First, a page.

When I think back on the events of that year, many of the connections between chance and necessity were indispensably linked. The apparently random events were closely interlocked, and if any one of them had been missing, the gun-shot incident could never have taken place. However, the main thread that ran through all of them was the demands of my conscience, for even if it had been someone else’s suggestion or prompting, none of all this could have taken place without that demand: you have the right of choice between doing it and not doing it, and ultimately there is something that needs you to fire the gun.
I don’t know how the outside world discussed this work. For so many years, I have read very little about it, and the little I have read has been fortuitous. It also feels very foreign to me, and on the whole I feel that these writings have little to do with me. Indeed, the true meaning of this work lies in its resurrection. It is a life that I conceived, yet its extension has already transcended the significance of the work in itself. As for myself, it extends to the present. The time when I recreated the work turned out to be a time of facing up to it again. The emotional life of fifteen years earlier, which had taken Dialogue for its medium, became a conclusion, also through Dialogue. If one were to take a deterministic view of it, it would simply be a vicious circle. A fortnight after Tang Song formally raised separating from me, a telephone call from Beijing came demanding that I reproduce this work. When Tang Song became aware of this, and again wished to control this work, I firmly said: “No!”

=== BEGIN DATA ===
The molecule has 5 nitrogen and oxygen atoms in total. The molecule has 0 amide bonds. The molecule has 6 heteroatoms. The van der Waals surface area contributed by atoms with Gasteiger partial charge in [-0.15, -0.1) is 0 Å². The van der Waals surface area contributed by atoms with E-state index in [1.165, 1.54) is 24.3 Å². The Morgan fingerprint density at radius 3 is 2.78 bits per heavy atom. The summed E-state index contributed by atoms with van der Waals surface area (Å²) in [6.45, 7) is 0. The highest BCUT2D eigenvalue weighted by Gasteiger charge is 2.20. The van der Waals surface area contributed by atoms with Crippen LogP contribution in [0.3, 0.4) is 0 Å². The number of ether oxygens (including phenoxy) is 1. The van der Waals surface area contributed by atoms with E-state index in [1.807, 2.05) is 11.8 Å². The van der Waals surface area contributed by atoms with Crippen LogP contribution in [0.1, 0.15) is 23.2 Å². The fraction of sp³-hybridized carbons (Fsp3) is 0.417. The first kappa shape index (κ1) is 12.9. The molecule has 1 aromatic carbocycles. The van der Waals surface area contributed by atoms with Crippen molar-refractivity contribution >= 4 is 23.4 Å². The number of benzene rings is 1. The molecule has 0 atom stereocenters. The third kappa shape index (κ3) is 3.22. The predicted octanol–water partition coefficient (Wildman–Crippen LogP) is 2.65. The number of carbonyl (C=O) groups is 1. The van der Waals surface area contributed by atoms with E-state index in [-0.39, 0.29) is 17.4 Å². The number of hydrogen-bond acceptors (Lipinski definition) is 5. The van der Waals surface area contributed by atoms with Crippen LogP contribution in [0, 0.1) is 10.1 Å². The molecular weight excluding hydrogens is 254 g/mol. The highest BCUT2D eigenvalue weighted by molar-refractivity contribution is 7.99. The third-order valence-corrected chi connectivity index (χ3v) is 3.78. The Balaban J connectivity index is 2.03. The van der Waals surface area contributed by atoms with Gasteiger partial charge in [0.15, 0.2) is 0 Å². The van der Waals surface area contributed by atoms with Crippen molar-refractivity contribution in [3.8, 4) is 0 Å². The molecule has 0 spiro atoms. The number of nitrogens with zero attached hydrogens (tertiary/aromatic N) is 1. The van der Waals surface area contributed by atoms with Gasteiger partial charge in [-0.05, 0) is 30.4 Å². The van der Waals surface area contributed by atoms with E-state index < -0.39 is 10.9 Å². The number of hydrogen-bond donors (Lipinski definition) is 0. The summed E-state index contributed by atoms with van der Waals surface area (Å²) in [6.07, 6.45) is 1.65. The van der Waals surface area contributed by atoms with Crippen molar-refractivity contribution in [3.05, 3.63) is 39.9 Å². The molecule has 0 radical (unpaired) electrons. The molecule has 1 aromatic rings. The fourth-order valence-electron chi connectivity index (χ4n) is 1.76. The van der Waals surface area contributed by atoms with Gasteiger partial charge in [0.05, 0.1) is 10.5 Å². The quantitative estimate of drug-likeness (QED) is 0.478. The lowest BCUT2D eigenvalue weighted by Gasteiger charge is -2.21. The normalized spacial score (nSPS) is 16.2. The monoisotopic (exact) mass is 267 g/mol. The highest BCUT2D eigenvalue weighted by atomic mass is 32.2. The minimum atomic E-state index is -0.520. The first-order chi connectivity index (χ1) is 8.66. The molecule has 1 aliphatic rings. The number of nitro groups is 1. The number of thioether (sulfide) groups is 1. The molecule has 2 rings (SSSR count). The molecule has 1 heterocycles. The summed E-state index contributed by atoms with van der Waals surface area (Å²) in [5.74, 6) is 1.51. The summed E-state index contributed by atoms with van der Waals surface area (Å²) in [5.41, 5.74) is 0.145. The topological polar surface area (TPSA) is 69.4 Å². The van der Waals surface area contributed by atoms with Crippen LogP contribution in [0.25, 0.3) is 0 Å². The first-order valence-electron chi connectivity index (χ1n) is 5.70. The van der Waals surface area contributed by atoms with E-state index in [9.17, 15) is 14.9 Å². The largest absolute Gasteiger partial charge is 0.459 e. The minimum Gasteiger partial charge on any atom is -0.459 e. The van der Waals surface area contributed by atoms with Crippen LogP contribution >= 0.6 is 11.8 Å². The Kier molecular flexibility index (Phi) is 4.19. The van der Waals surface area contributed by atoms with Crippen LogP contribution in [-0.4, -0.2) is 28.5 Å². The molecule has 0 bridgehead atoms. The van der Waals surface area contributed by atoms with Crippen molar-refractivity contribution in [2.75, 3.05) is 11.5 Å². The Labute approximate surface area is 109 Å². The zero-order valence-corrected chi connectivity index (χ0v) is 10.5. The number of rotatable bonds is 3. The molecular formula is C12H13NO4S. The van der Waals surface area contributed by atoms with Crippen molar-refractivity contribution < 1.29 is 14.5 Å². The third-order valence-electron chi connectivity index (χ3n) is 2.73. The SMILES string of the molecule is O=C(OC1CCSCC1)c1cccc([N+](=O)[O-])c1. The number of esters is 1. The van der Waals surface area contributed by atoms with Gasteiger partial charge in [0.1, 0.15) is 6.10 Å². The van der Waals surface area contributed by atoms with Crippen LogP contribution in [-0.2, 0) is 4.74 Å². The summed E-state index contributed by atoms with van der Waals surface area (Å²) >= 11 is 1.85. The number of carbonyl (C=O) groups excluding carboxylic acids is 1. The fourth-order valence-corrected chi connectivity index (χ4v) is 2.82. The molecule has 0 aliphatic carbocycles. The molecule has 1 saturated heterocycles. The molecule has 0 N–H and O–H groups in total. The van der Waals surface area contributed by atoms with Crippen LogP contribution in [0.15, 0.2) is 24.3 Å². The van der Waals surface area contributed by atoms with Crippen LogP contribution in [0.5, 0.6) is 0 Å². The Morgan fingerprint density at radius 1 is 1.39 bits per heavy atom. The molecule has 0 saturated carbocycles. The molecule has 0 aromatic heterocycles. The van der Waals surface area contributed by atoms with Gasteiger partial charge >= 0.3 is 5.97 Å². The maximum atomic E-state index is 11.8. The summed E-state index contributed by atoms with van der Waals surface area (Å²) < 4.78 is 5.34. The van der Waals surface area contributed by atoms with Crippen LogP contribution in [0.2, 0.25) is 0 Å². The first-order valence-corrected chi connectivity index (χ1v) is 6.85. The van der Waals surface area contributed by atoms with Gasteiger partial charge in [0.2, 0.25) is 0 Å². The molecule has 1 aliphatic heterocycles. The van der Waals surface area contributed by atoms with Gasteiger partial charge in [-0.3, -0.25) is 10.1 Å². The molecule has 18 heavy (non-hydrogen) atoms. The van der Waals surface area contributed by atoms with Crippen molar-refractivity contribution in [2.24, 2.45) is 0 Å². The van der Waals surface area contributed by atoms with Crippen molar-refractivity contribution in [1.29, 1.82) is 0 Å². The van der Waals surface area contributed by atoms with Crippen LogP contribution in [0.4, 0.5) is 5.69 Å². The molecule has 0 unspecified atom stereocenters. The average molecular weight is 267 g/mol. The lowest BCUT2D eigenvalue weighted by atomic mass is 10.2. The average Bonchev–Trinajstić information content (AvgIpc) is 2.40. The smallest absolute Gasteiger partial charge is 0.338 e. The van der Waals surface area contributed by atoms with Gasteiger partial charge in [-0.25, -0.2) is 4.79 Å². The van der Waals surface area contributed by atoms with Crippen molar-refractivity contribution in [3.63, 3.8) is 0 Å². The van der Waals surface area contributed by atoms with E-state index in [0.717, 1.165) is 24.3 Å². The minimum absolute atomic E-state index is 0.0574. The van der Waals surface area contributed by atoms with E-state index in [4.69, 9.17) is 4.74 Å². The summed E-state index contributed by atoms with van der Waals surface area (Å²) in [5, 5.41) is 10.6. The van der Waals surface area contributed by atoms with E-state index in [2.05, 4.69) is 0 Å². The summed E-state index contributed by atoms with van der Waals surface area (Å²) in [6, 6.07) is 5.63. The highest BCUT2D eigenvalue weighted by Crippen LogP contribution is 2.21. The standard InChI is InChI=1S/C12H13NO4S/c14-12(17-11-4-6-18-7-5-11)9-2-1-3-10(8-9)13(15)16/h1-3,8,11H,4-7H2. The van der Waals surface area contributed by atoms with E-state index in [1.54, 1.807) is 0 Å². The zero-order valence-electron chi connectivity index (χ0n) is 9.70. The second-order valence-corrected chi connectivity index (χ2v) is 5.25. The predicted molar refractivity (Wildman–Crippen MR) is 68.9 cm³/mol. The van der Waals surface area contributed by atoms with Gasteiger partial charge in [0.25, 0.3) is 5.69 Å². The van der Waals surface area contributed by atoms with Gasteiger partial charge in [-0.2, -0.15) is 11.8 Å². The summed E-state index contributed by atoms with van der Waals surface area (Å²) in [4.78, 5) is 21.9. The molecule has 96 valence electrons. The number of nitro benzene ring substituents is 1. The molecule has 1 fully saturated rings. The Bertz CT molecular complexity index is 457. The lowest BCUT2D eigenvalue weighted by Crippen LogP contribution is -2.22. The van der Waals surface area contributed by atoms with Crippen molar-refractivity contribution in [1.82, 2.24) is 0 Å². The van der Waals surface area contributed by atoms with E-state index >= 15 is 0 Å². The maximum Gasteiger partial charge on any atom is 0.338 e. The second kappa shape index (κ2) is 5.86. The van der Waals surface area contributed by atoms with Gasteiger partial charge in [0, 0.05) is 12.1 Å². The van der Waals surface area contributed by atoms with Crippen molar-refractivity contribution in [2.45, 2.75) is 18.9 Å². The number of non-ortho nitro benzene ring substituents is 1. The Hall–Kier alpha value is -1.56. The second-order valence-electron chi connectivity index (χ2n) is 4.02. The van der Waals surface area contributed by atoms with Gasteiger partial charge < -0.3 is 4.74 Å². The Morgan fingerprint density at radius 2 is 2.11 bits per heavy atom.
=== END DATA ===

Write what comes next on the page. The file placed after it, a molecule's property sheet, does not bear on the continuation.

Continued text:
Mr Gao Minglu, I don’t know what kind of business everything I am saying today is from the point of view of your and your colleagues’ art history. As you said, it is two kinds of discourse, but my thoughts and feelings are that kind of loss. Indeed Dialogue is a work made by a woman but spoken by a man.
When one sees these things clearly, or rather, when you have lost some things, what is important to me, and what is real? If we use the expression: ‘the present moment’, I have no choice. Mr Gao Minglu, in art and society, in art and the individual, between men and women, everybody is looking for a standpoint. If the standpoint I thought I had was shattered, what was the significance of the meaning of life as far as I was concerned. When I denied all the past with Fifteen Gunshots, what did the future mean for me? Was it still the same as that year when I having finished shooting was still not very clear about the consequences to which that had given birth?
I cannot say for sure, when you face a period of history, your feeling is nevertheless so helpless. People become very small, somewhere and somehow you seem to be pushed along by history, and you also seem to be interconnected with history. In that case, the fragments of history and thought, in many interconnections and mutual checks between points in the darkness, are telling me that the misreadings between objectivity and subjectivity in history can all become possible. Each individual person, applying her or his insights into life within her or his limited space, must interpret interpret self and others, and at the same time face history.